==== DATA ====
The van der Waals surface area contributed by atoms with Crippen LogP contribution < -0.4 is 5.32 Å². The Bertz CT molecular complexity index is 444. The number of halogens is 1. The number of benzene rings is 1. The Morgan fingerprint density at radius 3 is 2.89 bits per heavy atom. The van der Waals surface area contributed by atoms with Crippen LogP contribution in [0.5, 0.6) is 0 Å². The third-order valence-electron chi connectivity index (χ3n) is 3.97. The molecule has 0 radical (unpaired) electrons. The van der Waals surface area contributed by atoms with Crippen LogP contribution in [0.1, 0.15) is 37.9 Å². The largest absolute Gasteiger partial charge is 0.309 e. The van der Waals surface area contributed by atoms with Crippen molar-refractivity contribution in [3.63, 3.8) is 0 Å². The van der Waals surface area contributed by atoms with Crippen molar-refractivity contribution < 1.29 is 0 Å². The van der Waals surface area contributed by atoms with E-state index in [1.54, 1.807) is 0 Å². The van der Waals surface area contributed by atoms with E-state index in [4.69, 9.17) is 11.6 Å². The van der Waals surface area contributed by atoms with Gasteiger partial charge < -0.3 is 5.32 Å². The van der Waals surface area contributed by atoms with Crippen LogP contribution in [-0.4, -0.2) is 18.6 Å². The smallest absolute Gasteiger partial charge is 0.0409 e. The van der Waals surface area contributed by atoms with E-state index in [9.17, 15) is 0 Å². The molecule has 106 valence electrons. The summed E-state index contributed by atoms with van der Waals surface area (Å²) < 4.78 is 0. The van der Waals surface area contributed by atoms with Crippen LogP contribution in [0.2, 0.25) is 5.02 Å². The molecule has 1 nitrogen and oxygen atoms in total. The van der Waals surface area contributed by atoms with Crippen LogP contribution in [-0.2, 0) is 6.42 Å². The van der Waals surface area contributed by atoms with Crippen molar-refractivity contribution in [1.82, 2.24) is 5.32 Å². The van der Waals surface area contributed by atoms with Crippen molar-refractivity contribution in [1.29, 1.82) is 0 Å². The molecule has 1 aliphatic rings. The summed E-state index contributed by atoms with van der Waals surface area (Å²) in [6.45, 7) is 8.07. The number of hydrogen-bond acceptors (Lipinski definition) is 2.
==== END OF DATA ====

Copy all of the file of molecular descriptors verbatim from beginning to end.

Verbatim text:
The van der Waals surface area contributed by atoms with Crippen LogP contribution < -0.4 is 5.32 Å². The Bertz CT molecular complexity index is 444. The number of halogens is 1. The number of benzene rings is 1. The Morgan fingerprint density at radius 3 is 2.89 bits per heavy atom. The van der Waals surface area contributed by atoms with Crippen LogP contribution in [0.5, 0.6) is 0 Å². The third-order valence-electron chi connectivity index (χ3n) is 3.97. The molecule has 0 radical (unpaired) electrons. The van der Waals surface area contributed by atoms with Crippen LogP contribution in [0.1, 0.15) is 37.9 Å². The largest absolute Gasteiger partial charge is 0.309 e. The van der Waals surface area contributed by atoms with Crippen molar-refractivity contribution in [3.63, 3.8) is 0 Å². The van der Waals surface area contributed by atoms with Crippen molar-refractivity contribution < 1.29 is 0 Å². The van der Waals surface area contributed by atoms with E-state index in [1.54, 1.807) is 0 Å². The van der Waals surface area contributed by atoms with E-state index in [4.69, 9.17) is 11.6 Å². The van der Waals surface area contributed by atoms with Gasteiger partial charge < -0.3 is 5.32 Å². The van der Waals surface area contributed by atoms with Crippen LogP contribution in [-0.4, -0.2) is 18.6 Å². The smallest absolute Gasteiger partial charge is 0.0409 e. The van der Waals surface area contributed by atoms with E-state index in [9.17, 15) is 0 Å². The molecule has 106 valence electrons. The summed E-state index contributed by atoms with van der Waals surface area (Å²) < 4.78 is 0. The van der Waals surface area contributed by atoms with Crippen LogP contribution in [0.2, 0.25) is 5.02 Å². The molecule has 1 nitrogen and oxygen atoms in total. The van der Waals surface area contributed by atoms with Crippen LogP contribution in [-0.2, 0) is 6.42 Å². The van der Waals surface area contributed by atoms with Crippen molar-refractivity contribution in [1.82, 2.24) is 5.32 Å². The van der Waals surface area contributed by atoms with Crippen molar-refractivity contribution in [1.29, 1.82) is 0 Å². The molecule has 1 aliphatic rings. The summed E-state index contributed by atoms with van der Waals surface area (Å²) in [6.45, 7) is 8.07. The number of hydrogen-bond acceptors (Lipinski definition) is 2.